An anti-sanctuary city law is about to take effect in Texas, but not without a final burst of controversy and court battles.
Senate Bill 4, set to kick into law on Sept. 1, strikes at sanctuary cities by, among other things: barring policies that prevent law enforcement from inquiring about a suspect’s immigration status, barring policies that limit enforcement of immigration laws, and requiring cities to honor immigration detainer requests.
Local officials that violate these rules could face fines up to $25,000 per day and be forced to forfeit their elected office, in addition to other punishments.
Multiple cities -- including San Antonio, Dallas and Austin -- have sued Texas over the bill. El Paso County, another plaintiff, asked a judge to rule the law unconstitutional and prohibit the entire state from enforcing it.
The lawsuit alleges SB4 is discriminatory and makes Texas less safe.
City officials in Arlington also will discuss whether to join the lawsuit at an upcoming city council meeting. Fort Worth officials voted 5-4 not to join the lawsuit on Aug. 16.
State officials, meanwhile, acted quickly to try to blunt such legal challenges.
Attorney General Ken Paxton filed a lawsuit May 8 asking the U.S. District Court for the Western District of Texas to uphold the law as constitutional. He filed the suit just after the bill was signed seeking a declaratory judgment, which he hoped would prevent multiple lawsuits and allow the constitutionality to be resolved in a single court.
“SB 4 guarantees cooperation among federal, state and local law enforcement to protect Texans. Unfortunately, some municipalities and law enforcement agencies are unwilling to cooperate with the federal government and claim that SB 4 is unconstitutional,” Paxton said in a statement at the time.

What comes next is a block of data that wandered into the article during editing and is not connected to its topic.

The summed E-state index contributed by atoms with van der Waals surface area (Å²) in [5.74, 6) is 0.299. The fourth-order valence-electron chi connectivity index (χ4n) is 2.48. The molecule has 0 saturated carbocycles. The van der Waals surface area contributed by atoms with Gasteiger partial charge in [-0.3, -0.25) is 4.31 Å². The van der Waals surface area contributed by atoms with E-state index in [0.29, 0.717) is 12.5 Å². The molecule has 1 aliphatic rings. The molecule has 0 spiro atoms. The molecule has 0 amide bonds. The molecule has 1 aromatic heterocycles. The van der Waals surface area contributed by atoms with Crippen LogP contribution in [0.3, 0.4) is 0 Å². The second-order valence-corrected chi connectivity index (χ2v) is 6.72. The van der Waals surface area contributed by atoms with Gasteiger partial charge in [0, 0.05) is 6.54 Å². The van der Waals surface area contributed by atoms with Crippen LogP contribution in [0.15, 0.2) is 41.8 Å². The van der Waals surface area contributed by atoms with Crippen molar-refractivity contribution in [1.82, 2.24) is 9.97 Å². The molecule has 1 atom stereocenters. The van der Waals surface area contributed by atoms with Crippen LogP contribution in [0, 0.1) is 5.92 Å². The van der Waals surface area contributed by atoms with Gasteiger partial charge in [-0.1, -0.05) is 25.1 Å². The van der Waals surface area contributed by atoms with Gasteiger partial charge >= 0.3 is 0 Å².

Ultimately, a judge refused Paxton’s request for a declaratory judgment. The lawsuit against SB4 is still pending in court.
Opponents have described the law as “terrible,” “racist,” “unconstitutional,” “destructive” and “backward looking”.
But supporters believe it is needed.
“We all support legal immigration. It helped to build America and Texas,” said Texas Gov. Greg Abbott. “But legal immigration is different from harboring people who have committed dangerous crimes.”
The law has support from the Department of Justice, which filed a “Statement of Interest” in federal court. The DOJ wrote that the law ensures cooperation between local and federal government through out the state.
Robert Heyman, policy director for the Border Network for Human Rights (BNHR), warned the law will make people reluctant to report crime. “This is going to corrode the relationship between the police and the communities that they serve,” he said.
BNHR has had a protest every Monday since the bill was signed in May.
El Paso County Sheriff’s Department will not change any policies at its detention center when SB4 takes effect, because the department has always cooperated with federal immigration authorities, according to Sheriff’s Commander Robert Flores.
The department, though, opposed the law, claiming it could compromise the trust between the agency and members of the largely Hispanic community.
The public information office with the sheriff’s office has been working to send messages to the community in both Spanish and English that they can trust law enforcement and the department needs the community’s help to keep El Paso safe. Flores said his office is not going to go out and request citizenship information, especially from victims.
“If you haven’t been involved in a crime and you’re not the suspect of a crime and you haven’t been arrested, then that’s not going to be something we’re going to concern ourselves with,” said Flores.